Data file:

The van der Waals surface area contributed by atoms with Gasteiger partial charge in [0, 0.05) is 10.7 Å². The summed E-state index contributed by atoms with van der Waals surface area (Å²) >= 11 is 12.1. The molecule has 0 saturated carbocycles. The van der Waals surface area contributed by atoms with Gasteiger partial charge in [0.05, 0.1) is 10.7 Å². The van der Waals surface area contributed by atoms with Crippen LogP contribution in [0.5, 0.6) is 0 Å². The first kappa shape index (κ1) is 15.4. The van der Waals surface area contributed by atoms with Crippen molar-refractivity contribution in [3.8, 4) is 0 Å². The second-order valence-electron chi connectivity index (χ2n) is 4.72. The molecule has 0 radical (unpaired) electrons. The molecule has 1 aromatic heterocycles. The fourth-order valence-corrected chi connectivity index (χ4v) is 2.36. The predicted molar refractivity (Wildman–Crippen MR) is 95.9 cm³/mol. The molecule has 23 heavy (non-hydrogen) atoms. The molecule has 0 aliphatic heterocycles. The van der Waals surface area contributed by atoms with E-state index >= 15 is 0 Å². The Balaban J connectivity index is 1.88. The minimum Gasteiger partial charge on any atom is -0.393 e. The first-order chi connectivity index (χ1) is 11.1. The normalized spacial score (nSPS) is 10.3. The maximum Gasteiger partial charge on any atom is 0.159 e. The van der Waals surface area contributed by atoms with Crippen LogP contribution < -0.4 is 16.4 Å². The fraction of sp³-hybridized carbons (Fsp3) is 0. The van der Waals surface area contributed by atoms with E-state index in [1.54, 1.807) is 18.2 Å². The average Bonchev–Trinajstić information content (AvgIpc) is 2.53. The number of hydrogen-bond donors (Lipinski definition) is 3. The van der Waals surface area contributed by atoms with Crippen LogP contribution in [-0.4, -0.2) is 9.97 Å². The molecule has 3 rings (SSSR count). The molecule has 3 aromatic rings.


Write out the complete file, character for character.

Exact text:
The van der Waals surface area contributed by atoms with Gasteiger partial charge in [0, 0.05) is 10.7 Å². The summed E-state index contributed by atoms with van der Waals surface area (Å²) >= 11 is 12.1. The molecule has 0 saturated carbocycles. The van der Waals surface area contributed by atoms with Gasteiger partial charge in [0.05, 0.1) is 10.7 Å². The van der Waals surface area contributed by atoms with Crippen LogP contribution in [0.5, 0.6) is 0 Å². The first kappa shape index (κ1) is 15.4. The van der Waals surface area contributed by atoms with Crippen molar-refractivity contribution in [3.8, 4) is 0 Å². The second-order valence-electron chi connectivity index (χ2n) is 4.72. The molecule has 0 radical (unpaired) electrons. The molecule has 1 aromatic heterocycles. The fourth-order valence-corrected chi connectivity index (χ4v) is 2.36. The predicted molar refractivity (Wildman–Crippen MR) is 95.9 cm³/mol. The molecule has 23 heavy (non-hydrogen) atoms. The molecule has 0 aliphatic heterocycles. The van der Waals surface area contributed by atoms with E-state index >= 15 is 0 Å². The Balaban J connectivity index is 1.88. The minimum Gasteiger partial charge on any atom is -0.393 e. The first-order chi connectivity index (χ1) is 11.1. The normalized spacial score (nSPS) is 10.3. The maximum Gasteiger partial charge on any atom is 0.159 e. The van der Waals surface area contributed by atoms with Crippen LogP contribution < -0.4 is 16.4 Å². The fraction of sp³-hybridized carbons (Fsp3) is 0. The van der Waals surface area contributed by atoms with E-state index in [1.54, 1.807) is 18.2 Å². The average Bonchev–Trinajstić information content (AvgIpc) is 2.53. The number of hydrogen-bond donors (Lipinski definition) is 3. The van der Waals surface area contributed by atoms with Crippen LogP contribution in [-0.4, -0.2) is 9.97 Å². The molecule has 3 rings (SSSR count). The molecule has 3 aromatic rings.